AURORA, Colo. — Some recited the names of the dead. Some did good deeds for their neighbors. Some practiced yoga, walked through nature or simply talked. And two got married.
On Saturday, Coloradans marked the anniversary of the Aurora movie theater massacre with a city-sponsored “Day of Remembrance.” It was one year ago that a gunman opened fire into a packed midnight screening of the Batman film “The Dark Knight Rises.” The rampage lasted less than two minutes but left deep wounds that still ache in Aurora, Colorado’s third-largest city, which spreads across the rolling plains east of Denver.
Twelve people died, including a 6-year-old girl. Seventy were hurt, some of them paralyzed. Countless others inside and outside the theater that night bear the invisible wounds of emotional trauma.
Parents, siblings and survivors of those slain attended a morning ceremony of prayer, song and remembrance outside Aurora’s city hall. Several hundred people — including police, fire personnel and members of Colorado’s congressional delegation — bowed their heads as the names of the dead were read. A bell tolled after each. A high school choir sang “Amazing Grace.”
“One year ago, the peace of our community was shattered. We are still seeking justice,” Aurora Mayor Steve Hogan said. “It is important for us to remember that one senseless act does not, cannot and will not define us as a community. This is a story of resilience, not just of Aurora but of humankind.”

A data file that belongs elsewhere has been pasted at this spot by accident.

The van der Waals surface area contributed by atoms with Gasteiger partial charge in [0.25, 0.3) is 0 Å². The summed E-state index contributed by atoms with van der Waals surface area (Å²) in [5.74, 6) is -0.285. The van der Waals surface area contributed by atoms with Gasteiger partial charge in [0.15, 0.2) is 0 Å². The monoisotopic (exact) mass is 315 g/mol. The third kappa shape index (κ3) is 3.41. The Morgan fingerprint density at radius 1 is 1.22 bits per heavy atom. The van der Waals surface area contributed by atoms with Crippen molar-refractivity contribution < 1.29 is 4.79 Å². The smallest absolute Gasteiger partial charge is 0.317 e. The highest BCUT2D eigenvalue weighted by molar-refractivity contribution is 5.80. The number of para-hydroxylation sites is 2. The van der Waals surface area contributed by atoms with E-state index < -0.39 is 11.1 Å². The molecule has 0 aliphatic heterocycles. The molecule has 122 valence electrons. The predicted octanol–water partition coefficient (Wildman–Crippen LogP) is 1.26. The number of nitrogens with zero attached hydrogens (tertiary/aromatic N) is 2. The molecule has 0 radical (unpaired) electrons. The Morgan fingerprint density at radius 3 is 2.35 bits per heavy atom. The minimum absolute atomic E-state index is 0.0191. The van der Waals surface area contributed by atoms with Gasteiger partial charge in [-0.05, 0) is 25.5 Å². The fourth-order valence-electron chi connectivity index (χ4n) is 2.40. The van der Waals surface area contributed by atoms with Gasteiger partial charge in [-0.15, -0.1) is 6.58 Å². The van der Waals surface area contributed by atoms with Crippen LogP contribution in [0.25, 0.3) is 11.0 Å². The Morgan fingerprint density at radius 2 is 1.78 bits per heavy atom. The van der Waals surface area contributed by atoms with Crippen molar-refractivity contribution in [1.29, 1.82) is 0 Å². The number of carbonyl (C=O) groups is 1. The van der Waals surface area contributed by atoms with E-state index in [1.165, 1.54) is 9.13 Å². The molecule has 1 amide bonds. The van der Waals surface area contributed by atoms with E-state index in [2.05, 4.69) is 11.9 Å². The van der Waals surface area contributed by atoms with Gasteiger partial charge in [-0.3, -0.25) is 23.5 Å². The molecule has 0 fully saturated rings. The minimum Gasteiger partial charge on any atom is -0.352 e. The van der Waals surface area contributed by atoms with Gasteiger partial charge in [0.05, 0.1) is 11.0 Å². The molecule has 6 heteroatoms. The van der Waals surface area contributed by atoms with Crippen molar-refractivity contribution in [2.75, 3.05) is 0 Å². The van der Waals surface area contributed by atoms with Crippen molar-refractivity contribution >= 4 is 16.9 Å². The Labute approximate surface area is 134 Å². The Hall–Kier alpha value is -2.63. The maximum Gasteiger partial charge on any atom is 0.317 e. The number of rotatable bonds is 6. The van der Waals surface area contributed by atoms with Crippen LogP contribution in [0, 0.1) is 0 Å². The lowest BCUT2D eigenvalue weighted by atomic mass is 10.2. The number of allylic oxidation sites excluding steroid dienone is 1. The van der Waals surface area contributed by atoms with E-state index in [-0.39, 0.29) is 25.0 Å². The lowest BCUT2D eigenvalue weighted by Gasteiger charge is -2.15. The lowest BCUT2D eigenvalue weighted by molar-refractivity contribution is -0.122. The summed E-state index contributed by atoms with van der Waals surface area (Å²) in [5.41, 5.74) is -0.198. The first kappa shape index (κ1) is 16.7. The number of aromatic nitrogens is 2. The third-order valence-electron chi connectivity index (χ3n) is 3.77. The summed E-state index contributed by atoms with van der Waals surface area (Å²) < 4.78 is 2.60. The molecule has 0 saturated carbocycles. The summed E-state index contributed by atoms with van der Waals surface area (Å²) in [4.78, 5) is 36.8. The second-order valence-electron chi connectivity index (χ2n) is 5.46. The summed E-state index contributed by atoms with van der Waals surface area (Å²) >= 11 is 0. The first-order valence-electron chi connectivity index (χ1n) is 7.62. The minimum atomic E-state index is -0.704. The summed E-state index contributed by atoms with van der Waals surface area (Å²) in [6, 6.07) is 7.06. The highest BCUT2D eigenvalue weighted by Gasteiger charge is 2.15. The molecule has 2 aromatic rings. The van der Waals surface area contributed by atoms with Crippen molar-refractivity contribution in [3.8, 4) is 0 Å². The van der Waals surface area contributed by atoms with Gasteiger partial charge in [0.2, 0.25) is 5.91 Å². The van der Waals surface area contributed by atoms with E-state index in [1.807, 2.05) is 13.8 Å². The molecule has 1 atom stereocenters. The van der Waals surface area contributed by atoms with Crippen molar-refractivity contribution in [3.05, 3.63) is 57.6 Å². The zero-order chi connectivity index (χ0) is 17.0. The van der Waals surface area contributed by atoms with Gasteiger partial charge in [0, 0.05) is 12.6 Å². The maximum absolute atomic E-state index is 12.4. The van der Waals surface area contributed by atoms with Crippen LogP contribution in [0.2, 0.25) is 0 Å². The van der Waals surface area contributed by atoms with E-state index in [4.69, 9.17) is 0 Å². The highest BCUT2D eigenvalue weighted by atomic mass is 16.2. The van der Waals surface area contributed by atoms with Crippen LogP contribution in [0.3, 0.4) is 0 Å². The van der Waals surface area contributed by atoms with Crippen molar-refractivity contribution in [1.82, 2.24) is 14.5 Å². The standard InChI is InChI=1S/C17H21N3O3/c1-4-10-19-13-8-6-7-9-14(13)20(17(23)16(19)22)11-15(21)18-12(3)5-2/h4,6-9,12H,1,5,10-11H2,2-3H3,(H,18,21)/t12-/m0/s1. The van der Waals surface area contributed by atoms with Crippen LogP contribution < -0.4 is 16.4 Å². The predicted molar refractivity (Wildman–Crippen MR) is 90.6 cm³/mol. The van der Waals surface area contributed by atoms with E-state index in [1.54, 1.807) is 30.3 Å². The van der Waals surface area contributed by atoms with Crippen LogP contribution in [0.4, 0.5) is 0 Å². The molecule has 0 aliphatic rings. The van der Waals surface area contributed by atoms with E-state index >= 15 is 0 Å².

Gov. John Hickenlooper (D) told the crowd that many people still struggle with unanswered questions. “I know I do,” Hickenlooper said.
Camilla Sasson, an emergency-room physician at the University of Colorado, struggled through tears as she recounted the efforts of police and medical personnel to save lives. “It is absolutely a miracle that 58 people survived that night,” she said.
Mourners clutched white roses and, as the ceremony ended, laid them beneath a large wreath bearing the inscription, “In memory of those lost and those whose lives were forever changed.” Afterward, residents volunteered for projects — tending a community garden, sorting food bank donations, donating blood.
Eugene Han and Kirstin Davis, both injured in the Aurora shooting, marked the anniversary Saturday afternoon by getting married — a union that turned July 20 into a celebration. Friends who also survived the shooting took part in the ceremony at Village East Baptist Church in Aurora as senior pastor Robert McClendon prayed for the couple and for those still grieving.
“This time is both happy and sacred,” McClendon said.
James Holmes, accused of the shooting, was arrested outside the theater in the aftermath of the violence. Holmes has been charged with murder, attempted murder and a list other offenses. He has pleaded not guilty by reason of insanity. Prosecutors are seeking the death penalty.
On Friday and Saturday, volunteers read the names of more than 2,500 people killed in gun-related violence in the United States since the Newtown, Conn., school shootings in December. The event was sponsored by Mayors Against Illegal Guns. The gun rights group Rocky Mountain Gun Owners, contending that the event politicized a tragedy to promote gun control, held a counter-rally nearby.
After the official Aurora ceremony, some people had their photo taken with Police Chief Dan Oates, whose department won praise for its response a year ago. “It was a searing event for the police department as well as the whole community,” Oates said. But he added that many officers are moving on from the trauma.